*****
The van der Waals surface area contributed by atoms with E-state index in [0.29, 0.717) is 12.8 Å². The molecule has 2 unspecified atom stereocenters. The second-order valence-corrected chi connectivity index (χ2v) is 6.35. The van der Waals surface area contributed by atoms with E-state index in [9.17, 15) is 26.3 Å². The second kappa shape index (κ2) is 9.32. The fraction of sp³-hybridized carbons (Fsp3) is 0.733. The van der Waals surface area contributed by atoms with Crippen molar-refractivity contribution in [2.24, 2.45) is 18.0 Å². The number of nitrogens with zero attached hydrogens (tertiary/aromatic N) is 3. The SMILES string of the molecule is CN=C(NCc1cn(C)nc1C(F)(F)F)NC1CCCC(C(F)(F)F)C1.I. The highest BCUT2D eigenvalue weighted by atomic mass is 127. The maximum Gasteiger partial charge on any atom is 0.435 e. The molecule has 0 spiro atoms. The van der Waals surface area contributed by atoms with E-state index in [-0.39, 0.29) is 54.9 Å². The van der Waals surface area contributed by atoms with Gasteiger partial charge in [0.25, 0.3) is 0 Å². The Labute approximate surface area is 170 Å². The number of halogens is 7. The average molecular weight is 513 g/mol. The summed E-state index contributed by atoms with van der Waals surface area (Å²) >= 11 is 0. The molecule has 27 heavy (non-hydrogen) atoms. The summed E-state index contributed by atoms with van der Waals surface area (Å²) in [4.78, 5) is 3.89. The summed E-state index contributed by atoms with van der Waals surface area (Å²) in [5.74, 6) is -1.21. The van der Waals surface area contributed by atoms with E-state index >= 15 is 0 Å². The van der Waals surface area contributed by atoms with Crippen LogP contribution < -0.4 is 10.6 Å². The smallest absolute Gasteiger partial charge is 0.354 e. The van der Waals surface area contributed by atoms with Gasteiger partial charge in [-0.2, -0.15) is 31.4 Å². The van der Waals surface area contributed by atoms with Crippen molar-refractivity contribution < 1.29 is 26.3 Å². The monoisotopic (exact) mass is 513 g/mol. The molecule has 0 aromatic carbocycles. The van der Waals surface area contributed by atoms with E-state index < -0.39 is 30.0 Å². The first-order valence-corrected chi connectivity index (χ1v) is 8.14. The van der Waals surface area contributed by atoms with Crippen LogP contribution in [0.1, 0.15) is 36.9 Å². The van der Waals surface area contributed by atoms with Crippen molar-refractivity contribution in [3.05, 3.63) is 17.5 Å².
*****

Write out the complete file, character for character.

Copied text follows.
The van der Waals surface area contributed by atoms with E-state index in [0.29, 0.717) is 12.8 Å². The molecule has 2 unspecified atom stereocenters. The second-order valence-corrected chi connectivity index (χ2v) is 6.35. The van der Waals surface area contributed by atoms with E-state index in [9.17, 15) is 26.3 Å². The second kappa shape index (κ2) is 9.32. The fraction of sp³-hybridized carbons (Fsp3) is 0.733. The van der Waals surface area contributed by atoms with Crippen molar-refractivity contribution in [2.24, 2.45) is 18.0 Å². The number of nitrogens with zero attached hydrogens (tertiary/aromatic N) is 3. The SMILES string of the molecule is CN=C(NCc1cn(C)nc1C(F)(F)F)NC1CCCC(C(F)(F)F)C1.I. The highest BCUT2D eigenvalue weighted by atomic mass is 127. The maximum Gasteiger partial charge on any atom is 0.435 e. The molecule has 0 spiro atoms. The van der Waals surface area contributed by atoms with E-state index in [-0.39, 0.29) is 54.9 Å². The van der Waals surface area contributed by atoms with Gasteiger partial charge in [0.25, 0.3) is 0 Å². The Labute approximate surface area is 170 Å². The number of halogens is 7. The average molecular weight is 513 g/mol. The summed E-state index contributed by atoms with van der Waals surface area (Å²) >= 11 is 0. The molecule has 27 heavy (non-hydrogen) atoms. The summed E-state index contributed by atoms with van der Waals surface area (Å²) in [4.78, 5) is 3.89. The summed E-state index contributed by atoms with van der Waals surface area (Å²) in [5.74, 6) is -1.21. The van der Waals surface area contributed by atoms with E-state index >= 15 is 0 Å². The van der Waals surface area contributed by atoms with Crippen LogP contribution < -0.4 is 10.6 Å². The smallest absolute Gasteiger partial charge is 0.354 e. The van der Waals surface area contributed by atoms with Gasteiger partial charge in [-0.2, -0.15) is 31.4 Å². The van der Waals surface area contributed by atoms with Crippen molar-refractivity contribution < 1.29 is 26.3 Å². The monoisotopic (exact) mass is 513 g/mol. The molecule has 0 aromatic carbocycles. The van der Waals surface area contributed by atoms with E-state index < -0.39 is 30.0 Å². The first-order valence-corrected chi connectivity index (χ1v) is 8.14. The van der Waals surface area contributed by atoms with Crippen LogP contribution in [0.1, 0.15) is 36.9 Å². The van der Waals surface area contributed by atoms with Crippen molar-refractivity contribution in [3.05, 3.63) is 17.5 Å².